Five reasons to care that Apple is the most valuable company ever

by Michael Tarsala

Apple this week became the most valuable company of all time.

But why should you, an individual investor, even care unless it’s driving your portfolio performance?

Even if you don’t Apple directly, here are five reasons:

1) You may own a big bite of Apple and not realize it

If you invest broadly, chances are you own at least some of Apple (AAPL). The stock makes up 4.65% of the S&P 500, more than Microsoft (MSFT) and IBM (IBM) combined. And it is very widely held by mutual funds and Covestor investment managers. Apple may be one of the drivers of your investment performance whether you realize it or not.

2) As Apple goes, so goes the largest stock sector

The tech sector’s performance would be downright shoddy without Apple. Tech accounts for 20.2% of the S&P 500, more than any other sector. According to the Wall Street Journal, the S&P 500 ‘s tech sector is up 16% since the October 2007 market peak. Take away Apple, and it is down 3.7% over that same period.

3) Apple is a major purchaser

Apple is the world’s leading semiconductor buyer, so it’s a driver of many other companies and their stocks. It is expected to buy nearly $28 billion worth of semiconductors this year, up 15% from 2011, according to market research firm iSuppli.

4) Apple holds major earnings sway

My former colleague John Butters at FactSet noted in July that tech has the third-highest earnings growth rate at (5.4%), and the second-highest sales growth rate (6.1%) of all S&P 500 sectors. Exclude Apple, and tech’s earnings growth falls to 0%. The sales growth rate would be cut in half (3.0%). Beyond tech, Apple is among only a handful of companies large enough to sway overall S&P 500 earnings growth rates.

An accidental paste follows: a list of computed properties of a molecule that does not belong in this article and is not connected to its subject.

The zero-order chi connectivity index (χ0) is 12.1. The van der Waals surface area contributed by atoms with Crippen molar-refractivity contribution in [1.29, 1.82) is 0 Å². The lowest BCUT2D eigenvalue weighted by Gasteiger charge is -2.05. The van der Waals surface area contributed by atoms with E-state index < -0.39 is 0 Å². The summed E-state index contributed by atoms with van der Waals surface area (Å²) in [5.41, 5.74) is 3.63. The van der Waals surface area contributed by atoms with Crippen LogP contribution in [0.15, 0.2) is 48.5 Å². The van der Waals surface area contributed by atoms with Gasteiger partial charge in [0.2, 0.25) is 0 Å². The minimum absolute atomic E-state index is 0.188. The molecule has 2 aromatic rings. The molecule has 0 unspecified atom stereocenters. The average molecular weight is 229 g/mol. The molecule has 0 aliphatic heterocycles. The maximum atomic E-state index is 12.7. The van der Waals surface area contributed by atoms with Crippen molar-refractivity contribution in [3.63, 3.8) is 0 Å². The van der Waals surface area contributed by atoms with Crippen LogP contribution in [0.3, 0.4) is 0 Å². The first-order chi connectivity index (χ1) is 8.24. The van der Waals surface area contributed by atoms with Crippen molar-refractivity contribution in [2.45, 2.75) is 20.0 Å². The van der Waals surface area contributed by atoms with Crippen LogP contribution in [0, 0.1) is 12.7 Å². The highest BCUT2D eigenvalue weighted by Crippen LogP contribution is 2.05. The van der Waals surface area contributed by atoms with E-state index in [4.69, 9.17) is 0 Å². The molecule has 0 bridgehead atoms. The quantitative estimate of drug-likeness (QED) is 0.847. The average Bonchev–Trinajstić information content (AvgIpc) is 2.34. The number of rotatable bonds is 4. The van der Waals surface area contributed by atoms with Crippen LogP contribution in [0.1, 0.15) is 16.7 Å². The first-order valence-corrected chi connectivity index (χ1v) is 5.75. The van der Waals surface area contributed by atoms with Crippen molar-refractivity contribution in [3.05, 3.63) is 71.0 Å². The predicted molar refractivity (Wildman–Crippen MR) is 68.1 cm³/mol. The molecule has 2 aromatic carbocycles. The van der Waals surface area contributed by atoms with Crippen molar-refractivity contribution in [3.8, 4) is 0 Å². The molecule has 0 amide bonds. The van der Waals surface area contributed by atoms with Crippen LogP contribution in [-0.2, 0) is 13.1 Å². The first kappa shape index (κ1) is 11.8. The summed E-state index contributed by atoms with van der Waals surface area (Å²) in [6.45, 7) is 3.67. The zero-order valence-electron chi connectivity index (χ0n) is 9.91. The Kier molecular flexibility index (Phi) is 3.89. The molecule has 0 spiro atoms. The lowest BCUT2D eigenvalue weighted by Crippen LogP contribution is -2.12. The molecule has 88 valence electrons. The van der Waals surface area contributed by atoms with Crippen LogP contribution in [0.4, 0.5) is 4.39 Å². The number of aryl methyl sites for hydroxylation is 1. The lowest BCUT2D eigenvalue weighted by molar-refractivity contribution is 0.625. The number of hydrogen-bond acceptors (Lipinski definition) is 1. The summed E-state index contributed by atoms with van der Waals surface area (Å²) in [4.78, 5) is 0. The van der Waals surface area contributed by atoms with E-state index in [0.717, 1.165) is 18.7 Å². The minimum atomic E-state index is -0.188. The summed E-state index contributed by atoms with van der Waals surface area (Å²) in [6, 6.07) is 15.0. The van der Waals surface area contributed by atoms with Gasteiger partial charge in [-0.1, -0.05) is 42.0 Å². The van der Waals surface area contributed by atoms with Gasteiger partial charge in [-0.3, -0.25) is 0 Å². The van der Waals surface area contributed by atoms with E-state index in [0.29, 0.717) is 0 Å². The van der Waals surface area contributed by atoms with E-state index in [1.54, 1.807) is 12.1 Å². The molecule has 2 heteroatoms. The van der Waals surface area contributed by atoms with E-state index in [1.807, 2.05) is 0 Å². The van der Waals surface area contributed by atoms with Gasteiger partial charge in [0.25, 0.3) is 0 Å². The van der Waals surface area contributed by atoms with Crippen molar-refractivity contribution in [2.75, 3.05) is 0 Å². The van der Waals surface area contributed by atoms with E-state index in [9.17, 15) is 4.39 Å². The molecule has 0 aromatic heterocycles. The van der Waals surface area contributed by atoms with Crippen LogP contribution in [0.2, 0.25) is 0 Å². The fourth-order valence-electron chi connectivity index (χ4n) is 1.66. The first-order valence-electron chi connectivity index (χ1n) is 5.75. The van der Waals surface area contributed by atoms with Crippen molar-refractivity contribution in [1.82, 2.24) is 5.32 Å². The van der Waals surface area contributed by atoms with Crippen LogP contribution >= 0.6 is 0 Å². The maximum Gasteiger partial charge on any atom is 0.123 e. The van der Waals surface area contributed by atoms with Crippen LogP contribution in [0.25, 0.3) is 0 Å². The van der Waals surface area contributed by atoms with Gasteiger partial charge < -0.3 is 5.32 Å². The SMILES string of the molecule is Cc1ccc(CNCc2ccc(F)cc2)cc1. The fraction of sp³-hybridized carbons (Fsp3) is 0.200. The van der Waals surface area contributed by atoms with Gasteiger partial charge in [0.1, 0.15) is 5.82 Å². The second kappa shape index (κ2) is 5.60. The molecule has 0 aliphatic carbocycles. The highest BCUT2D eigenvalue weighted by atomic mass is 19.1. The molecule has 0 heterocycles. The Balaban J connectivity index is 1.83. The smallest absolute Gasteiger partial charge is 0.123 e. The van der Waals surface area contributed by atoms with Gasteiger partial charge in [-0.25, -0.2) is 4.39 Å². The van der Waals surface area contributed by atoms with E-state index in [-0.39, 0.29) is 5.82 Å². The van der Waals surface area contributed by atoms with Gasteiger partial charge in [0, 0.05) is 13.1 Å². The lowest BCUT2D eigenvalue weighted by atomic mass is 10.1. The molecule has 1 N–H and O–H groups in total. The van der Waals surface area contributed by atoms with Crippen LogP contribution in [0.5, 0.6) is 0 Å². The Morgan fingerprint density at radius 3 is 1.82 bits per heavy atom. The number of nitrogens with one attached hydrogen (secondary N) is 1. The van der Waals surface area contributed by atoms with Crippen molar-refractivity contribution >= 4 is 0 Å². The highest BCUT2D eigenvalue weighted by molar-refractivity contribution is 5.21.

5) Analysts believe Apple shares can go even higher

Jefferies analyst Peter Misek recently boosted his price target on the stock to $900. Toni Sacconaghi at Bernstein reiterated his Buy rating and a $750 target early this week, as well. Yes, analysts tend to have a bullish bias, but not with Apple. As a group, they continue to be surprised by its earnings. The company has missed earnings only twice since 2003. Prior to last quarter’s miss, Apple had beaten analyst expectations by 17%, on average, in its eight previous quarters.

How much Apple might you own? And is it the right amount for you?

If you would like to talk about your Apple exposure, or specific Covestor offerings that may increase or limit your exposure to the stock, call us at 866-825-3005, X 703 in our New York office. We are a registered investment adviser.

Invest with us, and your money is held in a top-tier brokerage account bearing your name, separate from everyone else’s money. It’s not sloshing around in a big pool run by us or some third party, and there is no one earning interest on it.

It’s your own account; you can see the balance change on a daily basis, make investment changes extremely quickly, and add to or pull your money at your complete discretion.